Notes on ESMO17: Melanoma

Clinical Brief – September 22nd

ESMO, or the European Society of Medical Oncology Congress, is an annual gathering of cancer experts and patient advocates. Here are some studies from this year’s ESMO that may be of use.

Active surveillance after surgery for uveal melanoma can help detect resectable liver metastases.

Researchers from the St Vincent’s University Hospital, Ireland, tested their active surveillance program where patients who’ve had surgery for uveal melanoma were monitored with periodic liver scans and clinical review.

Of the 160 odd patients who had registered between 2009 and 2017, 22% had metastatic relapses.

Of the patients with metastatic relapses, 80% showed no symptoms but were picked up on imaging. Nine patients underwent surgery to remove liver metastases, but 75% of patients had unresectable liver metastases.

Median overall survival for the cohort was 16 months.

Abstract #1240P

A slightly different way to look at blood work results may help predict treatment outcomes for patients on targeted- or immuno-therapy for metastatic melanoma.

Neutrophil and lymphocytes are types of white blood cells. Neutrophil and lymphocyte counts are routinely measured as part of the blood differential test.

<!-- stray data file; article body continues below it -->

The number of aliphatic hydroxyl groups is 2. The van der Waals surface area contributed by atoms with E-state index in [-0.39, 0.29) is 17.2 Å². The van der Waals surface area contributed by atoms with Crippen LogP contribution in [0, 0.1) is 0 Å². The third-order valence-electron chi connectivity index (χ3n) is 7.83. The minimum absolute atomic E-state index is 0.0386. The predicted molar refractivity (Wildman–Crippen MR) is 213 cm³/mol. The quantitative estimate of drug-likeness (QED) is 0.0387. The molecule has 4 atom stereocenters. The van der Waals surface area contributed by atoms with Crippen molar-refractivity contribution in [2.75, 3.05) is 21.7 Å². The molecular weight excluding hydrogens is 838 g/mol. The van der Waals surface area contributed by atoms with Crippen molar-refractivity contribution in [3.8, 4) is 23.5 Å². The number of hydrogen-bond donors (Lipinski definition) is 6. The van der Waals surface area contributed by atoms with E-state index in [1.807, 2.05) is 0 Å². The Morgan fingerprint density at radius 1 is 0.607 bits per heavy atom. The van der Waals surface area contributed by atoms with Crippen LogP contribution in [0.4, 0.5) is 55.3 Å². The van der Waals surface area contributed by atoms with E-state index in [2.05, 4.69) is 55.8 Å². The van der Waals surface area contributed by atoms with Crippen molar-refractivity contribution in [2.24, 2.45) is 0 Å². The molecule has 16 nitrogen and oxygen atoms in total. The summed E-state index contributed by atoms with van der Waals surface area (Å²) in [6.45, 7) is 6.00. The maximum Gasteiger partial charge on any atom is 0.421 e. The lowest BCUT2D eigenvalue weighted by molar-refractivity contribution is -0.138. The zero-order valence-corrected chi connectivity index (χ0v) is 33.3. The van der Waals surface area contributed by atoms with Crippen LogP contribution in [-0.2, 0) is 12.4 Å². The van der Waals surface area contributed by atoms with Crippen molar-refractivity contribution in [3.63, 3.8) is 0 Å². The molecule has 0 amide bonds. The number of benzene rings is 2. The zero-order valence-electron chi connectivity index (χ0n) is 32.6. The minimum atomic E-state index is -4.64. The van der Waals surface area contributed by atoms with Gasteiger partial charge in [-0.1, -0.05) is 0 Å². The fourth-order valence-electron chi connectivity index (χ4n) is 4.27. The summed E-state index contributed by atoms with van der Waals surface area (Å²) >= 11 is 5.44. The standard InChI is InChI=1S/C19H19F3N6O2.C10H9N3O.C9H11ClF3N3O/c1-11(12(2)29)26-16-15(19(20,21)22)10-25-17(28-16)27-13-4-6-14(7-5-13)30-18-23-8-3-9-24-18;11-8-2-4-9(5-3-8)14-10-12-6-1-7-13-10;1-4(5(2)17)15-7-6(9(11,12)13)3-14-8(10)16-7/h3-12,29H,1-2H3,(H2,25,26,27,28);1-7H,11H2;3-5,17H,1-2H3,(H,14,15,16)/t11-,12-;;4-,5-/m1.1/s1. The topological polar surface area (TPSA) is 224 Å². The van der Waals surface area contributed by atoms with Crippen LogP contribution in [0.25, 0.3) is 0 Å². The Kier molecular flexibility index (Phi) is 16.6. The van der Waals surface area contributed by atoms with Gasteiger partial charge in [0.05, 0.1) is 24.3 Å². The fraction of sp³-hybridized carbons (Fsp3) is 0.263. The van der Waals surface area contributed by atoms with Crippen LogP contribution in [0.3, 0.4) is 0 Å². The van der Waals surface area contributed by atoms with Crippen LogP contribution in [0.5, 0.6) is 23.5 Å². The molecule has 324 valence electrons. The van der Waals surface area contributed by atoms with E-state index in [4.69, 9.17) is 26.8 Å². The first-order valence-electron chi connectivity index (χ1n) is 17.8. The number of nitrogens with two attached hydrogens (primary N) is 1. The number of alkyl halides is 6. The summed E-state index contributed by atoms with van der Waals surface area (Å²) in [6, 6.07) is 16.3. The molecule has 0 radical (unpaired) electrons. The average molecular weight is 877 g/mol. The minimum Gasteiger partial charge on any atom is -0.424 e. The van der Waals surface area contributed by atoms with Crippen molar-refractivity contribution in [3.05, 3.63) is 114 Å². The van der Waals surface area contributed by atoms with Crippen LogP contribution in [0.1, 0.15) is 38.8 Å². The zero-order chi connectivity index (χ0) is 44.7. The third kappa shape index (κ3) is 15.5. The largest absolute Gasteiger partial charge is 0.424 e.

Researchers from Australia looked at the ratio between neutrophil and lymphocyte counts in 174 patients being treated for metastatic melanoma; 74 were getting targeted therapies, 100 were getting immunotherapy.

They found that patients with neutrophil-to-lymphocyte ratios below 5 had significantly longer survival vs those whose ratios were above 5 (12 vs 5 months).

A larger cohort is needed to validate these results.

Abstract #1242P

Researchers from Italy followed about 160 patients with BRAFv600+ metastatic melanoma to learn about their responses to combination targeted therapy.

Most patients received dabrafenib (Tafinlar) + trametinib (Mekinist), and a few received vemurafenib (Zelboraf) + cobimetinib (Cotellic). Nearly 8 in 10 patients were treated in first-line.

Median overall survival was 18.3 months. Normal baseline LDH was linked to significantly longer survival than high baseline LDH (25 vs 10 months).

About 3 in 5 patients experienced cancer progression. The median time to progression or end of life was 10 months.

The median survival after progression was 2.5 months.

Abstract #1247P

For more presentations from #ESMO17, take a look at my hand-curated Twitter moment 🤓.


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